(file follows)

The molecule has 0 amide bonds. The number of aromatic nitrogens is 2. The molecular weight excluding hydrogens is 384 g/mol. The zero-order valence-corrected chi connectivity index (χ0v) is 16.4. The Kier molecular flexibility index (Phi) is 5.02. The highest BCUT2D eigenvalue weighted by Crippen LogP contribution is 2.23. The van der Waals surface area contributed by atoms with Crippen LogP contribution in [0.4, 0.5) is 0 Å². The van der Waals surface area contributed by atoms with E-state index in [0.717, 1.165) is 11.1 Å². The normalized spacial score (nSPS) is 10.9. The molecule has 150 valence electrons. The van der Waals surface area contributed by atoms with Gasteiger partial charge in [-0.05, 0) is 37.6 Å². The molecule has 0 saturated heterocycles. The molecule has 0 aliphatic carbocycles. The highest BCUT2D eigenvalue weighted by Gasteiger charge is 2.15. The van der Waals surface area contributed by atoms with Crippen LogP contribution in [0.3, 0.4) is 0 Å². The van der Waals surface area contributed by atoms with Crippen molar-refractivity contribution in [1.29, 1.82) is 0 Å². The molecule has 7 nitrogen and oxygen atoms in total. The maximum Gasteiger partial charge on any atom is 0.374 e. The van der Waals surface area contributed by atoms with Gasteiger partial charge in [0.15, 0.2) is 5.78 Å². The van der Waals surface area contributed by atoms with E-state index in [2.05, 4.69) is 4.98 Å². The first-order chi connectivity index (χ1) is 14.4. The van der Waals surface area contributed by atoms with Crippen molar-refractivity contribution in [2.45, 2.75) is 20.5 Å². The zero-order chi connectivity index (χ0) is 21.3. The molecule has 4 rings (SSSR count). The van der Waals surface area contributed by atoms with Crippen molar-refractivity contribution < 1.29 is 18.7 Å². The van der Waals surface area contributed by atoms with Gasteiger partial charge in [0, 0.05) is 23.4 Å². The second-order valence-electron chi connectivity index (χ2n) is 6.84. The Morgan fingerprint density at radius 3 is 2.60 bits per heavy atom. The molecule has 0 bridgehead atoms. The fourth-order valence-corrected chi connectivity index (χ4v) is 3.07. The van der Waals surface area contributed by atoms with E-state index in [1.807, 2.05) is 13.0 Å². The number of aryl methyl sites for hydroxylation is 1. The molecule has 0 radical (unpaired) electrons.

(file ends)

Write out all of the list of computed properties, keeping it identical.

The molecule has 0 amide bonds. The number of aromatic nitrogens is 2. The molecular weight excluding hydrogens is 384 g/mol. The zero-order valence-corrected chi connectivity index (χ0v) is 16.4. The Kier molecular flexibility index (Phi) is 5.02. The highest BCUT2D eigenvalue weighted by Crippen LogP contribution is 2.23. The van der Waals surface area contributed by atoms with Crippen LogP contribution in [0.4, 0.5) is 0 Å². The van der Waals surface area contributed by atoms with E-state index in [0.717, 1.165) is 11.1 Å². The normalized spacial score (nSPS) is 10.9. The molecule has 150 valence electrons. The van der Waals surface area contributed by atoms with Gasteiger partial charge in [-0.05, 0) is 37.6 Å². The molecule has 0 saturated heterocycles. The molecule has 0 aliphatic carbocycles. The highest BCUT2D eigenvalue weighted by Gasteiger charge is 2.15. The van der Waals surface area contributed by atoms with Crippen LogP contribution in [0.3, 0.4) is 0 Å². The van der Waals surface area contributed by atoms with Crippen molar-refractivity contribution in [1.29, 1.82) is 0 Å². The molecule has 7 nitrogen and oxygen atoms in total. The maximum Gasteiger partial charge on any atom is 0.374 e. The van der Waals surface area contributed by atoms with Gasteiger partial charge in [0.15, 0.2) is 5.78 Å². The van der Waals surface area contributed by atoms with E-state index in [2.05, 4.69) is 4.98 Å². The first-order chi connectivity index (χ1) is 14.4. The van der Waals surface area contributed by atoms with Crippen molar-refractivity contribution in [2.45, 2.75) is 20.5 Å². The zero-order chi connectivity index (χ0) is 21.3. The molecule has 4 rings (SSSR count). The van der Waals surface area contributed by atoms with Crippen molar-refractivity contribution < 1.29 is 18.7 Å². The van der Waals surface area contributed by atoms with Gasteiger partial charge in [0, 0.05) is 23.4 Å². The second-order valence-electron chi connectivity index (χ2n) is 6.84. The Morgan fingerprint density at radius 3 is 2.60 bits per heavy atom. The molecule has 0 bridgehead atoms. The fourth-order valence-corrected chi connectivity index (χ4v) is 3.07. The van der Waals surface area contributed by atoms with E-state index in [1.807, 2.05) is 13.0 Å². The number of aryl methyl sites for hydroxylation is 1. The molecule has 0 radical (unpaired) electrons.